As a biennial, garlic mustard requires 2 years to flower and produce seed. The first year is spent as a rosette, a small bundle of leaves.In the second year, the inflorescence (flowering stem) shoots up. Each plant can produce thousands of seeds. Each seed can live up to 5 years in the soil before germinating. The longevity of the seed bank is one of the reasons garlic mustard is difficult to control. It would take over 5 years of gathering every single one of those thousands and thousands of  plants that germinated from the seed bank to successfully clear an invaded area. 

Garlic Mustard with siliques (seed pods) - Personal image
Garlic mustard is able to wage chemical warfare upon other seedlings and mycorrhizal fungi. Mycorrhizal fungi is symbiotic with the roots of many plant species, they provide nutrients that the plants are unable to synthesize and vice versa. When garlic mustard invades a region the mycorrhizal fungi is greatly reduced, resulting in the death of the native plants that rely on it. For garlic mustard this is perfect, more real estate! For the invaded forest this decreases the species diversity.

As the name suggests, garlic mustard tastes like a mix of garlic and mustard. This particular  combination is disliked by the common large herbivore in North America: deer. Deer ignore garlic mustard, but eat the native plants. Clearing even more room for garlic mustard to invade!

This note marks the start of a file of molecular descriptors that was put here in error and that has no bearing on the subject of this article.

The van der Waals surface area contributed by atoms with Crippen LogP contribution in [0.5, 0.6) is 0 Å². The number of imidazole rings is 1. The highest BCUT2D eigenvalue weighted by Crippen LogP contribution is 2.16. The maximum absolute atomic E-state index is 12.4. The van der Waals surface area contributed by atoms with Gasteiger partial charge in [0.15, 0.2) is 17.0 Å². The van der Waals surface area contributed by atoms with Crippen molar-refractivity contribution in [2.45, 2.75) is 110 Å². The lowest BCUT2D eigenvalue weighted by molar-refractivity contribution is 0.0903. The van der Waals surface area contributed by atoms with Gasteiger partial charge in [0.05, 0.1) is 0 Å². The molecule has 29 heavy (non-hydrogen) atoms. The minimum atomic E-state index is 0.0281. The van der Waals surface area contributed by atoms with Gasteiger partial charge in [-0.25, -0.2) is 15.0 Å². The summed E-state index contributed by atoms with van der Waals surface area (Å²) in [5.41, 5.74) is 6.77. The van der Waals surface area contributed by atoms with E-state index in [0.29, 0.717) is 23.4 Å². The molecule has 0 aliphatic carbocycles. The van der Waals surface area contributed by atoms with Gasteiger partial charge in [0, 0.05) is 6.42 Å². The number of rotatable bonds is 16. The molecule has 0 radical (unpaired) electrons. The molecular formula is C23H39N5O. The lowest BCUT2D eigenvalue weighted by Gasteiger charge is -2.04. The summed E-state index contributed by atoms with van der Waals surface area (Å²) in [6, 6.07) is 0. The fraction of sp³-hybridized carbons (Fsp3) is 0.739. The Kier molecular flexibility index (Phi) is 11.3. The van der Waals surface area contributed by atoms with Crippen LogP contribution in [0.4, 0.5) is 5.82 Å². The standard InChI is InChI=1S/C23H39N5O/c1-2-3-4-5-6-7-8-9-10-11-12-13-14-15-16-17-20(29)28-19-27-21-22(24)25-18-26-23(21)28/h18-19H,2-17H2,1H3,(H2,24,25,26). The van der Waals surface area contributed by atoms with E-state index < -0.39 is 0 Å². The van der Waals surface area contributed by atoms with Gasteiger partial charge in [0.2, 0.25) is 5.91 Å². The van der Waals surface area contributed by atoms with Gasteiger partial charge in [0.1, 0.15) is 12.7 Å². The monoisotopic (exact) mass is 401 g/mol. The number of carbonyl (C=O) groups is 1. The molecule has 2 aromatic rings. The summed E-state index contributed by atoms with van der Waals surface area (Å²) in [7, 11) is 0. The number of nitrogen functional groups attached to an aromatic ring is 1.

Me taking field notes in a field of garlic mustard (white flowers)
Lots of factors have played into garlic mustard's takeover of North America, yet it is not preset across the entire continent. One of the factors that has limited garlic mustard spread is it requires a lengthy cold period for germination. The mimicking of a natural cold period in the lab is called startification. During startification, the seeds are kept moist and cold, mimicking the conditions of cold/frozen ground. This softens the seed coat so that when temperatures increase in the spring the seed germinates. Garlic mustard requires 12 - 16 weeks of startification for germination. This is what keeps garlic mustard contained to Canada and the northern US. Beyond this, there are not many other road blocks to stop this alien invasion.